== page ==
Behind the Scenes of Entering the Oil Heritage Art Show

Hannah Niederriter shows her art work at the Oil Heritage Art Show. (By Amber Holt/Student contributor)

By HANNAH NIEDERRITER – Student Contributor

Investing countless hours of time into a single piece of art isn’t something everyone can relate to. Each stroke of a paintbrush or line of a pencil seems insignificant, yet by pushing beyond doubt, a piece of your heart now takes form on a canvas, a piece of paper, et cetera. Being able to witness your own art displayed on the walls on the Transit Building Annex was a feeling of satisfaction for me like no other.

Before entering, there are countless steps to follow, the obvious one creating at least one piece of art or taking at least one photograph. This is much simpler said than done. To put in perspective, the single acrylic painting I entered involved in-class work time of at least fifteen hours at school (not considering the time spent working during study halls) along with at least twenty hours of work at my own home. On top of this, I entered two more pieces of art just as many of my fellow artists did. Framing and wiring each work, filling out an application, and procuring money for the entry fee followed.

(By Hannah Niederriter/Student contributor)

All of this effort did come into fruition when I laid eyes on my own blood, sweat, and tears hanging amidst the artwork of several other young adults during the artist reception. Watching casual onlookers stroll in and pause upon seeing what I had created left me with a flourishing feeling of pride and accomplishment. Whenever someone pointed towards my art with a hearty grin on their face, I couldn’t help but feel that all my hard work had paid off tenfold. Words of awe from people, people I had never even spoken to, left me elated.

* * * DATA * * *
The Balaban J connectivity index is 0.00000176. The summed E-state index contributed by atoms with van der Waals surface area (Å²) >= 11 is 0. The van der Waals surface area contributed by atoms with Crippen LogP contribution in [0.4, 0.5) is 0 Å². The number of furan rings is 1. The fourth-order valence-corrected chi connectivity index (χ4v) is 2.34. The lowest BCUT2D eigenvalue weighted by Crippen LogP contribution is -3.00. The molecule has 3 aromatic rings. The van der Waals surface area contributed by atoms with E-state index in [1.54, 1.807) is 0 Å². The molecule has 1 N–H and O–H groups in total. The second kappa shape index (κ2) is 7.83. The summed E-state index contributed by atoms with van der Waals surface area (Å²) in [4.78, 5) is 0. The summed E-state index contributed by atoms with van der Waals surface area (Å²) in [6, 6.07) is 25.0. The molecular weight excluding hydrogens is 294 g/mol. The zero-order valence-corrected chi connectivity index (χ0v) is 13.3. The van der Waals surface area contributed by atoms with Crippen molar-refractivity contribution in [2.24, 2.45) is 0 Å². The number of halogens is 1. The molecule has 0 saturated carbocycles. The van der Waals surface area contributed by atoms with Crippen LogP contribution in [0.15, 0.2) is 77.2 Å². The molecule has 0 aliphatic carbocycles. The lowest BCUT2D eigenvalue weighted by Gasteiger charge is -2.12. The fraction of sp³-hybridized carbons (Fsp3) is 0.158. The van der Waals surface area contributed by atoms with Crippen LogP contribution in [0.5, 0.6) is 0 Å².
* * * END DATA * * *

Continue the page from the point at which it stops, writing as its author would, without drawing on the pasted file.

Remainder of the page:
On top of all the joy I was experiencing, I was approached by a staff member who had been confronted by people desiring to buy my art. In short, you could say I was flabbergasted and flattered. I was not interested in selling, but knowing that there are people who would pay for my very own art to be in their house is mind boggling. My friend who had entered and sold some photography in the art show felt likewise.

Several days passed by, and the inevitable end of the festival arrived. However, I was fortunate enough to receive a congratulatory call informing me that all three of my art pieces had placed! My acrylic painting that had received first place had also won Best in Show: something I couldn’t have hoped for enough. No amount of words could express my deepest gratitude.

(By Hannah Niederriter/Student contributor)

My experience at the Oil Heritage Art Show was nothing less than heartwarming. Entering is something I would recommend for absolutely any local artist. It is a place where you can gain recognition, a place where you can support your community, and a place where you can see the fruits of your labor. I can say with one hundred percent certainty that I will be entering again in the following years, and maybe, just maybe, I was able to inspire someone else with my story to enter too.


Hannah Niederriter and Amber Holt are students at Cranberry High School and members of Cranberry Chronicles, the school’s journalism/publications group.